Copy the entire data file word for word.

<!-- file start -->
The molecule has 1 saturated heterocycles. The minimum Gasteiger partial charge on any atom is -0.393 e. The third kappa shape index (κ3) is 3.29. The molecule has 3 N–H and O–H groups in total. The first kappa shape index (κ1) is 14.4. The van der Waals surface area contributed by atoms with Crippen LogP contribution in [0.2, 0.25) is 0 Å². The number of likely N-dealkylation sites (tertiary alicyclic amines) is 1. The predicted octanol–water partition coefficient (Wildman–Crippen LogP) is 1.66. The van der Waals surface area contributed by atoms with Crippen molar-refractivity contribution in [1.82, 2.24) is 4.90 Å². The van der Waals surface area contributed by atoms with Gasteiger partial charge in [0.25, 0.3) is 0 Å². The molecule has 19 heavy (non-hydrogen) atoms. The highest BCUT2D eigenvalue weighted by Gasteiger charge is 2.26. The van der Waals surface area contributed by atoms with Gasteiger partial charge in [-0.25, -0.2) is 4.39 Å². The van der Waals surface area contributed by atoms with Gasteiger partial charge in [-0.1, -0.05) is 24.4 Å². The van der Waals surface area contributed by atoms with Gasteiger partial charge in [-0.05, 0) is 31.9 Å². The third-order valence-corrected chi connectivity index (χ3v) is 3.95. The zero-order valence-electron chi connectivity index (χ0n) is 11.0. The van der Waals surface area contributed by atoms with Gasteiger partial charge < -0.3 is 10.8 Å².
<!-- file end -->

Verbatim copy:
The molecule has 1 saturated heterocycles. The minimum Gasteiger partial charge on any atom is -0.393 e. The third kappa shape index (κ3) is 3.29. The molecule has 3 N–H and O–H groups in total. The first kappa shape index (κ1) is 14.4. The van der Waals surface area contributed by atoms with Crippen LogP contribution in [0.2, 0.25) is 0 Å². The number of likely N-dealkylation sites (tertiary alicyclic amines) is 1. The predicted octanol–water partition coefficient (Wildman–Crippen LogP) is 1.66. The van der Waals surface area contributed by atoms with Crippen molar-refractivity contribution in [1.82, 2.24) is 4.90 Å². The van der Waals surface area contributed by atoms with Gasteiger partial charge in [0.25, 0.3) is 0 Å². The molecule has 19 heavy (non-hydrogen) atoms. The highest BCUT2D eigenvalue weighted by Gasteiger charge is 2.26. The van der Waals surface area contributed by atoms with Gasteiger partial charge in [-0.25, -0.2) is 4.39 Å². The van der Waals surface area contributed by atoms with Gasteiger partial charge in [-0.1, -0.05) is 24.4 Å². The van der Waals surface area contributed by atoms with Gasteiger partial charge in [-0.05, 0) is 31.9 Å². The third-order valence-corrected chi connectivity index (χ3v) is 3.95. The zero-order valence-electron chi connectivity index (χ0n) is 11.0. The van der Waals surface area contributed by atoms with Gasteiger partial charge < -0.3 is 10.8 Å².